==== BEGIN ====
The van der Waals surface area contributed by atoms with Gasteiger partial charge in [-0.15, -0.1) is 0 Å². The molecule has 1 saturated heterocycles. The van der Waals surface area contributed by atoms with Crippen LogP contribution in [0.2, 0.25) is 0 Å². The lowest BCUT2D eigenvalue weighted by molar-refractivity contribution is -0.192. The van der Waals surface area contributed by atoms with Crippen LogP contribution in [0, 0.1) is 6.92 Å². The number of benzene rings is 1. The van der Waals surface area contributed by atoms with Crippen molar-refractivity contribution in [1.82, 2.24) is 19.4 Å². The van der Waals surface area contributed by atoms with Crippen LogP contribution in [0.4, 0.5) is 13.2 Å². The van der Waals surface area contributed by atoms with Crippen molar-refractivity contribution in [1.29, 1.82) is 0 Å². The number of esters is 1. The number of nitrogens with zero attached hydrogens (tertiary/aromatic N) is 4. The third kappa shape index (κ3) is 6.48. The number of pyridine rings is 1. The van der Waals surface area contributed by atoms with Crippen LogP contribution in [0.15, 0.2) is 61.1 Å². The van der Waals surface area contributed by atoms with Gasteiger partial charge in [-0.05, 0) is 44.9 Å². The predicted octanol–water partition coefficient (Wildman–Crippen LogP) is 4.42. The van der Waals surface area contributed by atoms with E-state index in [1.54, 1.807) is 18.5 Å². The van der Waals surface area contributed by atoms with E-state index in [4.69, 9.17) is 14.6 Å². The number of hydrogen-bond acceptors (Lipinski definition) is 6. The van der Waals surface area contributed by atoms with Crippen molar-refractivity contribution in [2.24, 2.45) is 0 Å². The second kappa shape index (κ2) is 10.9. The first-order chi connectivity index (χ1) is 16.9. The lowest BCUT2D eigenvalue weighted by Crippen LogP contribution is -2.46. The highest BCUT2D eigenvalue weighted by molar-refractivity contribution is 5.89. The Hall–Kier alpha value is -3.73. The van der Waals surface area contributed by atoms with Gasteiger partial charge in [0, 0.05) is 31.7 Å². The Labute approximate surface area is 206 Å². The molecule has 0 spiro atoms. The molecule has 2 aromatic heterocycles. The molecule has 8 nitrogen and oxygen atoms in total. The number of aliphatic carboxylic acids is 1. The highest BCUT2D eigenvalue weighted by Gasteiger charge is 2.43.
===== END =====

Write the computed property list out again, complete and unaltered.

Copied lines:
The van der Waals surface area contributed by atoms with Gasteiger partial charge in [-0.15, -0.1) is 0 Å². The molecule has 1 saturated heterocycles. The van der Waals surface area contributed by atoms with Crippen LogP contribution in [0.2, 0.25) is 0 Å². The lowest BCUT2D eigenvalue weighted by molar-refractivity contribution is -0.192. The van der Waals surface area contributed by atoms with Crippen LogP contribution in [0, 0.1) is 6.92 Å². The number of benzene rings is 1. The van der Waals surface area contributed by atoms with Crippen molar-refractivity contribution in [1.82, 2.24) is 19.4 Å². The van der Waals surface area contributed by atoms with Crippen LogP contribution in [0.4, 0.5) is 13.2 Å². The van der Waals surface area contributed by atoms with Crippen molar-refractivity contribution in [1.29, 1.82) is 0 Å². The number of esters is 1. The number of nitrogens with zero attached hydrogens (tertiary/aromatic N) is 4. The third kappa shape index (κ3) is 6.48. The number of pyridine rings is 1. The van der Waals surface area contributed by atoms with Crippen LogP contribution in [0.15, 0.2) is 61.1 Å². The van der Waals surface area contributed by atoms with Gasteiger partial charge in [-0.05, 0) is 44.9 Å². The predicted octanol–water partition coefficient (Wildman–Crippen LogP) is 4.42. The van der Waals surface area contributed by atoms with E-state index in [1.54, 1.807) is 18.5 Å². The van der Waals surface area contributed by atoms with E-state index in [4.69, 9.17) is 14.6 Å². The number of hydrogen-bond acceptors (Lipinski definition) is 6. The van der Waals surface area contributed by atoms with Crippen molar-refractivity contribution in [2.24, 2.45) is 0 Å². The second kappa shape index (κ2) is 10.9. The first-order chi connectivity index (χ1) is 16.9. The lowest BCUT2D eigenvalue weighted by Crippen LogP contribution is -2.46. The highest BCUT2D eigenvalue weighted by molar-refractivity contribution is 5.89. The Hall–Kier alpha value is -3.73. The van der Waals surface area contributed by atoms with Gasteiger partial charge in [0, 0.05) is 31.7 Å². The Labute approximate surface area is 206 Å². The molecule has 0 spiro atoms. The molecule has 2 aromatic heterocycles. The molecule has 8 nitrogen and oxygen atoms in total. The number of aliphatic carboxylic acids is 1. The highest BCUT2D eigenvalue weighted by Gasteiger charge is 2.43.